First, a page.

Ashburton woman Bronnie McKenna (left) and Verna McFelin are helping families who have a parent, children or siblings in jail.

By Linda Clarke

When Bronnie McKenna’s 20-year-old son went to jail, all the oxygen was sucked out of her world.

The Ashburton woman said no parent planned or prepared for that moment. She did not know where to turn for advice.

It would be eight days before she could speak to her son by phone and eight weeks before she saw him in person.

Bronnie says they were dark times for her family and there was little information available in Mid Canterbury. She now wants to help other families who have a parent, child or sibling in jail.

With $8000 funding from the Advance Ashburton Charitable Foundation, Bronnie has set up PALS, a Mid Canterbury support group for families with inmates.

She says up to 50 families in the district are dealing with a family member behind bars and could benefit from the group.

It has the backing of the national organisation Pillars, set up by Oamaru woman Verna McFelin whose husband was jailed in 1984 for his part in the abduction for ransom of a teenage girl.

Verna said the organisation she established was based on the experience gained raising four children whose father was in jail.

“It was hard, we knew nothing about prison.”

There are around 23,000 children of inmates in New Zealand, she was to learn, and they are 10 times more likely to end up in prison themselves.

Verna was in Ashburton last week to support Bronnie as she launched the Mid Canterbury support group, which will meet every two weeks in the Base youth centre, on Burnett Street.

It will be a place to chat, share experiences and advice.

Bronnie says it is just over 1000 days since her son was arrested and charged with murder; he admitted stabbing another young man and was sentenced to life in prison.

“A much-loved son, brother and grandson was put in prison and not until December 13, 2029 is he eligible for parole. We became a minority, we were the family of a lifer.”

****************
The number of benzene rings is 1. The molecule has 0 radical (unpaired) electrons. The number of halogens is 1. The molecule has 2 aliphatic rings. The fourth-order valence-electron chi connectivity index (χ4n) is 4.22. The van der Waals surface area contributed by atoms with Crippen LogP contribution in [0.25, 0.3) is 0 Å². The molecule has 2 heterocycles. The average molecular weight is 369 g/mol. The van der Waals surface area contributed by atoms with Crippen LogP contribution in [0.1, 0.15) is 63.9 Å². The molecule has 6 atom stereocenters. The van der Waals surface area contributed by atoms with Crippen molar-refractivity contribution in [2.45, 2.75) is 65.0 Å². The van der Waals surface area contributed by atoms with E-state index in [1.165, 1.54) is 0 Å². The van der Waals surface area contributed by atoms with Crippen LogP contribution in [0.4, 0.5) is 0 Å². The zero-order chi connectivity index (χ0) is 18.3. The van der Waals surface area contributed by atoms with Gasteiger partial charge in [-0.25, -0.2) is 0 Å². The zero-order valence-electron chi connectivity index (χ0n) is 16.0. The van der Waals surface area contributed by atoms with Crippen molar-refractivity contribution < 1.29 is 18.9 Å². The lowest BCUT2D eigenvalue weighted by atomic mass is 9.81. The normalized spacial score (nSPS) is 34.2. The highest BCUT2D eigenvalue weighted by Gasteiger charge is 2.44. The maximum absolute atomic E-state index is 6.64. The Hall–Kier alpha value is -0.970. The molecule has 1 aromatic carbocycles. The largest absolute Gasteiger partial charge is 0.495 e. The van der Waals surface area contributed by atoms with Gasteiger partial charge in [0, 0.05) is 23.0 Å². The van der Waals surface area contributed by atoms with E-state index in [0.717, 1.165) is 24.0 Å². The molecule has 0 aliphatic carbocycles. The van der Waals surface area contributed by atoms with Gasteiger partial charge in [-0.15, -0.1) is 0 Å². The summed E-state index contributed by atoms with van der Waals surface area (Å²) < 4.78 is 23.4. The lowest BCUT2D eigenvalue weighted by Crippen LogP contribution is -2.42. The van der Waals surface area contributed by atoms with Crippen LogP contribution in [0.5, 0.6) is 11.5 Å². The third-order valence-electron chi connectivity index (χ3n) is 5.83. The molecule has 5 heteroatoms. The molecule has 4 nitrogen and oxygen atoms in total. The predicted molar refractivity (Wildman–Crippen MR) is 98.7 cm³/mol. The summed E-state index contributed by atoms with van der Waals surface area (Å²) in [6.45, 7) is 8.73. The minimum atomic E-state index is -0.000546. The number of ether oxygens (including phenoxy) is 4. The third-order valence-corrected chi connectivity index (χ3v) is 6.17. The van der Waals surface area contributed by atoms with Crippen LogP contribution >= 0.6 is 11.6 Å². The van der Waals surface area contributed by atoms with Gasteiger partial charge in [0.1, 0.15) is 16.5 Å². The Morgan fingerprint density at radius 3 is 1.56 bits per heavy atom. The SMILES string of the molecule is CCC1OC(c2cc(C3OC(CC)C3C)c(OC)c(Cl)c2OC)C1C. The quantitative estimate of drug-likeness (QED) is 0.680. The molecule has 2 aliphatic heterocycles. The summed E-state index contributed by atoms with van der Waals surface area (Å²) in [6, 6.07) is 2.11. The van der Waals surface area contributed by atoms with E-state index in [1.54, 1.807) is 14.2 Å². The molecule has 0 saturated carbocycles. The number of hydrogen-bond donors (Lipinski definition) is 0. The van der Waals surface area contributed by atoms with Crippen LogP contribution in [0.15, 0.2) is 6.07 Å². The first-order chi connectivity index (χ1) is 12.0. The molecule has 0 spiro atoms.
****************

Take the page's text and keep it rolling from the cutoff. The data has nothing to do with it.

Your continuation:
Bronnie, who works in restorative justice, said finding help and advice had been hard, even with the support of her parents and husband.

“It was an isolating, unforgiving and frustrating experience.”

In a “sink or swim” moment, she decided she wanted to make life better for other families who might find themselves in the same spot. The oxygen came back.

She started a Facebook page – Supporting and Educating Families of Prisoners NZ – for families nationwide and approached Pillars about the possibility of starting a support group in Ashburton to reach other families on their own journeys in the corrections system.

Pillars helps families with members in jail, or on home or community detention.

Verna said families carried a lot of shame when a loved one went to jail and children wore scars that could last a lifetime. Pillars has toolkits for families, lawyers and teachers – with good advice and information for helping improve outcomes for children caught up in a custodial sentence.

There is also a mentoring programme for children and resources that are available for inmates.

The first meeting of the Mid Canterbury support group in Ashburton will be on Monday, March 16. Bronnie said it would be a forum that was respectful of victims, the corrections system and inmates.

“It is not for slagging off the system, it is there to support, guide and back each other. It is to help each other find answers.”

Bronnie is also available to talk to groups like social workers and teachers who are dealing with vulnerable children.

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